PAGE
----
Club History

Lindley Liberal Club History

The Club has been in existence since it’s foundation stone was laid on 9th August 1887. Lindley Liberal Club is situated in the centre of the village adjacent to the famous Lindley Clock Tower. We are approximately two miles northwest of Huddersfield Town Centre, easily accessible by a regular bus service and enjoying a membership of approximately 2000 members. Our longest closure was from November 4th 2020 until May 17th 2021 because of the Covid 19 pandemic(The club was also closed from March until July 2020). During this time and following on from the EGM the club has now been registered under the Co-Operative and Community Benefit Societies Act 2014. The FCA (Financial Conduct Authority) has approved the rule book and these are available to members, please ask our Secretary Dawn Fawcett.

Pen drawing of the Club by Jenny Hinchliffe for the 1987 Centenary booklet

Lindley Liberal Club – How It All Happened

Extracts taken from Centenary 1887-1987 booklet.

A study of the legal deeds of Lindley Liberal Club gives an insight into how the club has developed from small beginnings into the large and successful club of today. The first entry we find was on July 21st, 1887, when land known as “The Acres” comprising of about 780sq. yards and owned by Mr. Thomas Hey, a local grocer, was sold to Lindley Liberal Building Company Ltd for £195. The land purchased at that time did not include the present bowling green nor the spare land nearby. The stalwarts, who signed for and on behalf of Lindley Liberal Building Company Ltd on that historic day, were chairman Frederick William Sykes, Secretary Henry Kilner, and trustees Mr. Arthur Walker and Mr. Joel Crosland. Building commenced at once and the foundation stone laid the following month on August 9th, 1887. The club came into use the following year.

The foundation stone on the right of the front door laid by F.W. Sykes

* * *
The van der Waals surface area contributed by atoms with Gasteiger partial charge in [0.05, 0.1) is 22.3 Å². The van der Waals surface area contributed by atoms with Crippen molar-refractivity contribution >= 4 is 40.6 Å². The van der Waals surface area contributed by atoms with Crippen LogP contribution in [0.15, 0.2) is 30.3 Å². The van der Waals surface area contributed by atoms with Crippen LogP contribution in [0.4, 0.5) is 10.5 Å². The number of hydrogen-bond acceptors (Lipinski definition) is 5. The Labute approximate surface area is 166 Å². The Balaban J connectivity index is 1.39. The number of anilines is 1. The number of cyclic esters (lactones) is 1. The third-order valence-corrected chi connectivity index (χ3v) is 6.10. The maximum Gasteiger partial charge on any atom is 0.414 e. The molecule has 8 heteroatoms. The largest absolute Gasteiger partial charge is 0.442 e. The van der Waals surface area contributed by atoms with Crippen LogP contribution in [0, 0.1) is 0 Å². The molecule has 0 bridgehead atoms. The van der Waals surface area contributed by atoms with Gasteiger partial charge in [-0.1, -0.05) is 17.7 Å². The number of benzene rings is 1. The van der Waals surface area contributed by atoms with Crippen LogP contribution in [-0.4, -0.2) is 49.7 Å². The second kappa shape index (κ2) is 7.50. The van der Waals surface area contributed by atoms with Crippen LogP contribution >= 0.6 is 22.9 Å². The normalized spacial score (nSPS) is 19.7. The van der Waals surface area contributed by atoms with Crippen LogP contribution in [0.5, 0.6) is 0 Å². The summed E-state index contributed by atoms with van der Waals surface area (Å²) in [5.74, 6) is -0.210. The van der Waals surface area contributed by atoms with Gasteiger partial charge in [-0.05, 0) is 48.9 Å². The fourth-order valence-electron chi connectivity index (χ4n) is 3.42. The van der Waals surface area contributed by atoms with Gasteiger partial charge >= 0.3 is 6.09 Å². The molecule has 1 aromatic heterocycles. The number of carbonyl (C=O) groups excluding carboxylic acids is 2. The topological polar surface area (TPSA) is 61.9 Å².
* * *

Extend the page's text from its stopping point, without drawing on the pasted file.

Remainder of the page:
In 1891 the club was registered with the friendly societies as Lindley Liberal Working Men’s Club.

We move on to December 28th, 1910 when Lindley Liberal Building Company Ltd sold the building and land to Lindley Liberal Club for the princely sum of £500. The building was subject to “Trust” clauses.

“Must be used as a political and social club, for persons residing in the district in which the club is, and holding opinions in accordance with those held by the Liberal Party in Huddersfield, as expressed from time to time, through the Huddersfield Association and to permit the several privileges, advantages, conveyances and accommodation of a club to be provided on the said premises and to permit the same to be used on behalf of the association of Liberals as expressed in Lindley and District in such a manner as said trustees shall in their discretion think fit.”

We are therefore still committed by the deed to permit the Liberal Party access and use of the club premises for political purposes.

At this time the number of trustees required was no less than seven and no more than seventeen. There is no mention of committee or officials.

On August 1st, 1910 deeds were signed on behalf of the club with Mr. Frederick William Sykes, Green Lea, Lindley for the land situated on the bottom side of the club. To be used as a bowling green and tennis courts. The rent under agreement being a “peppercorn”. This must be handed over on Christmas day each year. This has been done “religiously” every year. The club are not allowed to build on the land.

The club were responsible for all road repairs halfway across Daisy Lea Lane and Occupation Road, until both highways were adopted by Huddersfield Highways Department.

Original ground floor plan

The club must have ticked along nicely for the next entry of note being April 14th, 1965 when the club borrowed £2,500 from Samuel Webster Ltd. With a further £3,500 available if required, for alterations and improvements. The interest rate charge, being ½ % under current bank rate. The trustees who signed for the club at this time were Mr. Dennis Peel, Leonard Walker, Harry Cropper and Fred Donkersley. The debt was paid in full on April 14th 1970.

On August 18th 1969 outline planning permission was obtained for further extensions and alterations.

On February 17th 1970 a resolution was passed at a special general meeting that the club borrow £18,000 from Bass North Ltd. The resolution was proposed by Mr. Harold Taylor, seconded by Mr. Stanley Ling.

On April 24th 1970 agreement was reached with Bass North Ltd to borrow £18,000. The sum borrowed at 1% above the current bank rate and to be paid back at £100 per month. In accordance with a letter of agreement with the Brewery of the same date, the club honored its obligation to follow certain trading agreements and concessions and as a result Bass Yorkshire Ltd waived all payments of interest chargeable on the loan. The total sum repaid on September 15th 1983 when Bass Ltd handed back the deeds of the club. The trustees signing on this occasion were Mr. Leonard Walker, Mr. Ernest Fernley, Mr. John Nestor and Mr. Ronald Oldroyd.